Scientists develop a soft wall-climbing robot that can mimic the movements of animals

A soft robot from China is the newest creepy-crawly machine that clambers up walls to get at its objective. The very sticky feet of the climbing robot can find purchase on vertical surfaces, and the movements of its synthetic muscles are powered by an electromagnetic effect.

Currently going without a fancy name or acronym, the Chinese machine is the first one ever made by researchers at Shanghai Jiao Tong University (SJTU). They received assistance from American counterparts at the Massachusetts Institute of Technology (MIT), who provided them with technical knowledge and the soft active materials that comprised the chassis of their machine.

The artificial muscles of the new robot are made of elastic polymers, hereby abbreviated as elastomers. The rubbery material can be stretched to a considerable degree, but as long as it is not broken, an elastomer will return to its initial form.

These elastomers also have dielectric properties. If an electric field is applied to them, the muscles will magnetically re-orient themselves in a different way.

In addition, the feet of the robot can adhere to surfaces through electrostatic adsorption. The surface of the material holds a static electric charge that generates an attractive force between its feet and the wall it is clinging to.  (Related: AI learns to cut corners by hiding data – modern tech now knows how to LIE and CHEAT.)

Chinese researchers build the first soft robot that can climb walls

Many other robots have already demonstrated the ability to climb sheer-faced walls. However, these preceding designs are all rigid machines. They are made of stiff materials and often use similarly hard stuff for their actuator systems.

The SJTU-designed machine is the first soft robot that uses actuators based on supple organic musculature instead of electric motors or other inflexible systems. It is a tethered unit that saves weight by getting power from an external source via a physical wire, instead of burdening itself with the weight of an internal battery that would also impose a limit on its operating time.

In controlled experiments, the new robot demonstrates its ability to find purchase on walls made of glass, paper, or wood without damaging the flimsier surfaces. It can cover distances equal to 75 percent of the length of its body.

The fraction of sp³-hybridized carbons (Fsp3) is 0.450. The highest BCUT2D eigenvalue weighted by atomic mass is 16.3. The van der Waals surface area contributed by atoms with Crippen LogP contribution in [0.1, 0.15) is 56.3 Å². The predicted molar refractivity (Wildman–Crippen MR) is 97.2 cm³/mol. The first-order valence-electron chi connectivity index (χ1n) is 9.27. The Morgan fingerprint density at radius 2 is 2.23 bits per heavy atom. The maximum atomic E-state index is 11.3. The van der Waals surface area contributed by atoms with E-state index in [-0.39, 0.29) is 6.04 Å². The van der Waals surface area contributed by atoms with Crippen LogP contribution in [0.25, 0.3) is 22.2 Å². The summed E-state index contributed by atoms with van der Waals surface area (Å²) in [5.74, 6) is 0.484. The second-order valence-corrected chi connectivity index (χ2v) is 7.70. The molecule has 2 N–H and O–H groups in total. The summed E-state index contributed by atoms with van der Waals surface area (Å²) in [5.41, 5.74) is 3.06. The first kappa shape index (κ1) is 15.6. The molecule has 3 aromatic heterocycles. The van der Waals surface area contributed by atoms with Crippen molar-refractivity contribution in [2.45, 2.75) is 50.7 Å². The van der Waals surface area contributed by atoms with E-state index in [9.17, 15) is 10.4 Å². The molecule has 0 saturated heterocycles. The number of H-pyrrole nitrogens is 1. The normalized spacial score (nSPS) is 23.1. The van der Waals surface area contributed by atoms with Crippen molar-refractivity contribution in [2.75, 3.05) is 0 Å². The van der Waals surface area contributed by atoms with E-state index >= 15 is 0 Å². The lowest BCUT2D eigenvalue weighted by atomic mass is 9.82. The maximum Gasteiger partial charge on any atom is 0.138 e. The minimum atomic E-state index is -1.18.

The robot is also capable of more than one means of movement. In addition to climbing vertical surfaces that measure up to 90 degrees, it can also turn itself and crawl in a different direction other than up or down.

This small robot can squeeze through tight spaces while carrying a tiny camera

The wall-climbing robot achieves this impressive mobility through a combination of its artificial muscles, electroadhesive feet, and a control strategy that can coordinate the activities of the previous two systems. The soft body of the robot can speedily deform and reform itself at a regular rate, while its feet could position themselves on different parts of the wall.

If these separate movements are properly synchronized, they ensure the stability of the robot throughout its ascent. Indeed, the robot successfully copied the ability of organic animals to move across vertical surfaces.

Furthermore, the ability of the robot to alter the shape and size of its soft body allows it to squeeze into small spaces. Likewise, it can maneuver within maze-like confines that would trap other robots with more rigid bodies.

It is also strong enough to tote up to 10 g of cargo. SJTU researchers say the machine can be outfitted with a video camera that can send live feedback to users. They are currently working on increasing the autonomous movement of their soft robot.

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